Housing Stats Show More Rot on the Housing Vine

Good day… And good morning! It has been a while since Chuck turned over the reigns of the Pfennig to me, so I’m a bit out of practice. But there has been a lot of movement in the currency markets over the last 24 hours, which gives me plenty of Pfennig fodder, so I’ll get right to it.

The ‘safe haven’ status of the U.S. dollar continued to prop it up yesterday, as bad housing data in the United States scared investors. Sales of previously owned homes fell 5.3% in January, after rising slightly last month. And even worse for U.S. homeowners, the median price of a home fell to $170,300 – down nearly 26% from its peak in July 2006. These numbers reflect a worsening housing market, which will weigh on the U.S. economy through most of 2009. The inventory of unsold homes did fall, but still stands at 3.6 million. At the current rate of sales, it would take 9.6 months to exhaust the excess supply of homes. And this is assuming no more homes come into the market. The housing downturn will continue well into 2010, and will likely keep the U.S. economy in the doldrums.

So the negative housing data sent the dollar up yesterday with investors moving money back into the temporary safety of U.S. treasuries. Readers know just how temporary we believe this ‘rush to apparent safety’ will be; but Chuck and I aren’t the only ones thinking this way. Ty Keough sent me the following quote from bond guru Bill Gross:

“We entered this crisis with certain economic and financial strengths relative to all other nations. Our reserve currency status was the primary one. Which means that we can write checks in our own currency and they are accepted all over the world. This privilege, however, can be and is being abused.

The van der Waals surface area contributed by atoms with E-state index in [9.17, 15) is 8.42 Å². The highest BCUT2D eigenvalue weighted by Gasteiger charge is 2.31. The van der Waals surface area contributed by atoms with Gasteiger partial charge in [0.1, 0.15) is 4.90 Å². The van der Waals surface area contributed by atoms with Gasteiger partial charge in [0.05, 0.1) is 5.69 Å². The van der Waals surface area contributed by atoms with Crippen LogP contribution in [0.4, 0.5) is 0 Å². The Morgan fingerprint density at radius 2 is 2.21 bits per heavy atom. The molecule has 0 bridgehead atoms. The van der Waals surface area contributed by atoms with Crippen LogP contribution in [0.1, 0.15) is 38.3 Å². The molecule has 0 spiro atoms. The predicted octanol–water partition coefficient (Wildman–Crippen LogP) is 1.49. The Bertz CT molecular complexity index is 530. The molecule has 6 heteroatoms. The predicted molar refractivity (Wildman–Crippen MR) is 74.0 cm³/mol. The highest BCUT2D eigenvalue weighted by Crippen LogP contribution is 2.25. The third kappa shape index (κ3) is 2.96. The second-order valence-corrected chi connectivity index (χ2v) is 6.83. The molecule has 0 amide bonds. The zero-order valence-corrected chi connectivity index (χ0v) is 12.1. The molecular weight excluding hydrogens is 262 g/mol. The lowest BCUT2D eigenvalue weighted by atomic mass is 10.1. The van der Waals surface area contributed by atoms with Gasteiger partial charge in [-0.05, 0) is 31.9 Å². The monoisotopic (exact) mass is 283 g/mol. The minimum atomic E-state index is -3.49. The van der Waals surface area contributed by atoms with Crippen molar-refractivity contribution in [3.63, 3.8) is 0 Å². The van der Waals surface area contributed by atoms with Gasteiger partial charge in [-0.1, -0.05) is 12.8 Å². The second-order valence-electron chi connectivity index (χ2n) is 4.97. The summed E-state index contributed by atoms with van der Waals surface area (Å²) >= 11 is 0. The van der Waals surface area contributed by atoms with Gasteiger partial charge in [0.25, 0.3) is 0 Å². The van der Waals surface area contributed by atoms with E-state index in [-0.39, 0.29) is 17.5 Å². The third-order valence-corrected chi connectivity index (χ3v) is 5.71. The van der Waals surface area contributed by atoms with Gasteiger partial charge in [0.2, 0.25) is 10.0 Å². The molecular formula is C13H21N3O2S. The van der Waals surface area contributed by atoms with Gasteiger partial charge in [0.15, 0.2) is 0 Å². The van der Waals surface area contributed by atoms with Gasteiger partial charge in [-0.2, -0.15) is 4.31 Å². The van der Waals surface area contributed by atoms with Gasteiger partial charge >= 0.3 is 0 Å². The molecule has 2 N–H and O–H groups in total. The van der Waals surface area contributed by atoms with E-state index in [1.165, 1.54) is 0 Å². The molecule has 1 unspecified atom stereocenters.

“Global willingness to accept American dollars is being tested. Granted, the U.S. currency has appreciated strongly against its counterparts during most of this crisis, but technical short covering as opposed to a flight to quality may have been the dominant consideration. Watch the dollar. If it falls hard, there may be nothing policymakers can do to restore the ensuing financial chaos.”

When I left last night, only the Brazilian real (BRL) was up versus the U.S. dollar… But overnight, the Asian and European markets turned around, as investors moved out of dollar holdings and back into the currencies. The dollar’s strength was mainly due to risk aversion; and Bernanke’s assurance that there is still a preference to keep the financial sector in private hands calmed investors’ nerves. Both Bernanke and Treasury Secretary Geithner stated they are not looking to ‘nationalize’ U.S. banks. But with the amount of money the U.S. taxpayers have already invested into these financial institutions, we are already well down the ‘nationalization’ path. Just yesterday the Treasury announced that America’s 19 biggest banks have six months to raise new capital after a mandatory review of their balance sheets, or they must accept taxpayer money on government conditions. Sure sounds like a move toward nationalization to me!

The Swedish krona (SEK), which Chuck has been talking about for some time, was the biggest gainer last night, appreciating over 1% versus the U.S. dollar. Both Sweden and Norway have solid economic fundamentals, and their banks’ balance sheets have remained fairly clean. Both currencies have been sold off due to the financial problems of Iceland and Eastern Europe, but these two currencies look like bargains in today’s market.